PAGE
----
Is the Analytics Revolution Coming to Football?

In the New Republic, Nate Cohn explores the small but growing role of advanced statistics in football. Projects like Football Freakonomics notwithstanding, the NFL isn't usually thought of as a realm where stats hold all that much sway, in part because the game is so much more of a complex-dynamic system than, say, baseball. Here's Cohn on one big change fans might notice if more coaches start relying on statistics:

The one place where fans could see analytics at work is in play calling, which also happens to be the place where analytics could impact the average fan’s experience of the game. The numbers suggest, for instance, that teams should be aggressive on fourth down, and that it’s better to go for first down with a lead in a game’s final minutes than to run the ball on third down to run out the clock. Yet even the teams with well-regarded analytics departments, including San Francisco and Baltimore, largely adhere to a conservative and traditional play calling approach: the coaches “just aren’t listening to them yet,” [Brian] Burke says. And the few coaches with a reputation for following the statistics, like New England Patriots coach Bill Belichick, aren’t even close to as aggressive as the numbers would advise.  

"Football Freakonomics": How Advantageous Is Home-Field Advantage? And Why?

The following is a cross-post from NFL.com, where we’ve recently launched a Football Freakonomics Project.

Do home teams really have an advantage?

Absolutely. In their book Scorecasting, Toby Moscowitz and Jon Wertheim helpfully compile the percentage of home games won by teams in all the major sports. Some data sets go back further than others (MLB figures are since 1903; NFL figures are “only” from 1966, and MLS since 2002), but they are all large enough to be conclusive:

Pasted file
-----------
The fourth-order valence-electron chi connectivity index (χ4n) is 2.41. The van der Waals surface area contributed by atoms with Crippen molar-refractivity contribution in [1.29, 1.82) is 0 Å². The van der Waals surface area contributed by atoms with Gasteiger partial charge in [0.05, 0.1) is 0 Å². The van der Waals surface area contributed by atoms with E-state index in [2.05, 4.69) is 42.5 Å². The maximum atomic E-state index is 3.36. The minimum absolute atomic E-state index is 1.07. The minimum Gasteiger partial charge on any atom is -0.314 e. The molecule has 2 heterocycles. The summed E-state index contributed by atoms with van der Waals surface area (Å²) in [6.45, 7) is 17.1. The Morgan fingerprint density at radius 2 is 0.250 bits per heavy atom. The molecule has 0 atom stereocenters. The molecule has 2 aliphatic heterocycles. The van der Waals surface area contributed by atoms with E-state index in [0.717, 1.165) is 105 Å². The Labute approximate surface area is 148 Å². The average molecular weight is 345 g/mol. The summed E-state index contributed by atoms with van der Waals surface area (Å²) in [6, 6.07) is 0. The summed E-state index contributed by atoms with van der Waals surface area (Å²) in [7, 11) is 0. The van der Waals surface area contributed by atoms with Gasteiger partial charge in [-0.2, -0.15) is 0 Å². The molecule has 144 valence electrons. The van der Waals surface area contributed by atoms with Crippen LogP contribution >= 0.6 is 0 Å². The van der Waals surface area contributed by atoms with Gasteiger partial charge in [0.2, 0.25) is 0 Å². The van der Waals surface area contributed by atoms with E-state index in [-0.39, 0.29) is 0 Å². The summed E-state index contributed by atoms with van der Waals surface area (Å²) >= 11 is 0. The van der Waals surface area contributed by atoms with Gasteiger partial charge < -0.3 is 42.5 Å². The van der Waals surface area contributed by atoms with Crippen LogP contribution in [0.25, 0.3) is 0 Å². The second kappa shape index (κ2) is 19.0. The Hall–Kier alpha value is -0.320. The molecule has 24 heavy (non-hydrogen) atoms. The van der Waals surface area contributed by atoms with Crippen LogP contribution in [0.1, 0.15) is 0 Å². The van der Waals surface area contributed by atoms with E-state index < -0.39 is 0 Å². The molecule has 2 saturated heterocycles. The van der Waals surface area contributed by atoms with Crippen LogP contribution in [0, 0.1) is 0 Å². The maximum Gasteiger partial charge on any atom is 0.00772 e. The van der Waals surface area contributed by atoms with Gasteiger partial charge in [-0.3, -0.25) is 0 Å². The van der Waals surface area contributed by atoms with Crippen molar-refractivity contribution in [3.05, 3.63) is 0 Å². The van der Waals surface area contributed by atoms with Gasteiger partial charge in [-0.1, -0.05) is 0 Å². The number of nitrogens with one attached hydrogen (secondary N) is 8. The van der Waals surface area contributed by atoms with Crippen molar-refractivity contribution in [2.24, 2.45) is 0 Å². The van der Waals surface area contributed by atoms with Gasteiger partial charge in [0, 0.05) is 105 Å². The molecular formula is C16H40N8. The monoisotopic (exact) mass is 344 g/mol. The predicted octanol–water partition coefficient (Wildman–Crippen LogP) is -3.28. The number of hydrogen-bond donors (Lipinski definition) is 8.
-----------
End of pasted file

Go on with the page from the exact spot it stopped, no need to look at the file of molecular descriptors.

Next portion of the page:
League Home Games Won
MLB 53.9%
NHL 55.7%
NFL 57.3%
NBA 60.5%
MLS 69.1%

So it’s hard to argue against the home-field advantage. In fact my Freakonomics co-author Steve Levitt once wrote an academic paper about the wisdom of betting (shh!) on home underdogs (more here).

But why does that advantage exist? There are a lot of theories to consider, including: “sleeping in your own bed” and “eating home cooking”, better familiarity with the home field/court, and crowd support.

N.F.L. Questions

For those of us who look forward to the N.F.L. season more than any other sport season, here are a few random questions perhaps worth pondering: 1. Now that players’ union head Gene Upshaw has died, is the N.F.L. inevitably headed toward a more contentious relationship between players and teams — and will fans suffer […]

How Clutch Was That?

Michael Lewis wrote a really good piece (almost all of his pieces are good, IMHO) in last week’s Play magazine about N.F.L. kickers and whether the great “clutch” kickers like Adam Vinatieri are actually much better than the average kicker. Lewis’s verdict: not really. It’s just that a few random kicks turn out to be […]